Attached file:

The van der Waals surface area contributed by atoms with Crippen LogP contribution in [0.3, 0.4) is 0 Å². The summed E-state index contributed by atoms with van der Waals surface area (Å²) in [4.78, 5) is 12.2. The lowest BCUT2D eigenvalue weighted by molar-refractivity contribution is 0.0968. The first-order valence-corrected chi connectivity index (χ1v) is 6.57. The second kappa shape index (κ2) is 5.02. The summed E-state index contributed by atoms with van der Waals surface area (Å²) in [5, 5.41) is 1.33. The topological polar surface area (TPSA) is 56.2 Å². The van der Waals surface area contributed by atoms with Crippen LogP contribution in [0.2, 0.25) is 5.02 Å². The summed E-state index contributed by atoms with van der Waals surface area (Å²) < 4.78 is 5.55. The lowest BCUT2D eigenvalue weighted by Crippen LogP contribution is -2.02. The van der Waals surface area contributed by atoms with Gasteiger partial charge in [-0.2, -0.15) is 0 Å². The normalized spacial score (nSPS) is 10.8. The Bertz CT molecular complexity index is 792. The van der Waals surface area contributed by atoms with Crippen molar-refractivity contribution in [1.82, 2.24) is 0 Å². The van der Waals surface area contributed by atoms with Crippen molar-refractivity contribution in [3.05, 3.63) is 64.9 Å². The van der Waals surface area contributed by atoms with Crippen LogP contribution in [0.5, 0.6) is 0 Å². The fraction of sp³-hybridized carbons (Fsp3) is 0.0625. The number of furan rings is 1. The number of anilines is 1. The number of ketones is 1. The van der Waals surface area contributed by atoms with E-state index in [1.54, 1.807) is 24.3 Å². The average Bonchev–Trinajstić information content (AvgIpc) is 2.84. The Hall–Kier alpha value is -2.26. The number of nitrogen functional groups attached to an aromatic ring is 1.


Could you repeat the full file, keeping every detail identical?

The van der Waals surface area contributed by atoms with Crippen LogP contribution in [0.3, 0.4) is 0 Å². The summed E-state index contributed by atoms with van der Waals surface area (Å²) in [4.78, 5) is 12.2. The lowest BCUT2D eigenvalue weighted by molar-refractivity contribution is 0.0968. The first-order valence-corrected chi connectivity index (χ1v) is 6.57. The second kappa shape index (κ2) is 5.02. The summed E-state index contributed by atoms with van der Waals surface area (Å²) in [5, 5.41) is 1.33. The topological polar surface area (TPSA) is 56.2 Å². The van der Waals surface area contributed by atoms with Crippen LogP contribution in [0.2, 0.25) is 5.02 Å². The summed E-state index contributed by atoms with van der Waals surface area (Å²) < 4.78 is 5.55. The lowest BCUT2D eigenvalue weighted by Crippen LogP contribution is -2.02. The van der Waals surface area contributed by atoms with Gasteiger partial charge in [-0.2, -0.15) is 0 Å². The normalized spacial score (nSPS) is 10.8. The Bertz CT molecular complexity index is 792. The van der Waals surface area contributed by atoms with Crippen molar-refractivity contribution in [1.82, 2.24) is 0 Å². The van der Waals surface area contributed by atoms with Crippen molar-refractivity contribution in [3.05, 3.63) is 64.9 Å². The van der Waals surface area contributed by atoms with Crippen LogP contribution in [0.5, 0.6) is 0 Å². The fraction of sp³-hybridized carbons (Fsp3) is 0.0625. The number of furan rings is 1. The number of anilines is 1. The number of ketones is 1. The van der Waals surface area contributed by atoms with E-state index in [1.54, 1.807) is 24.3 Å². The average Bonchev–Trinajstić information content (AvgIpc) is 2.84. The Hall–Kier alpha value is -2.26. The number of nitrogen functional groups attached to an aromatic ring is 1.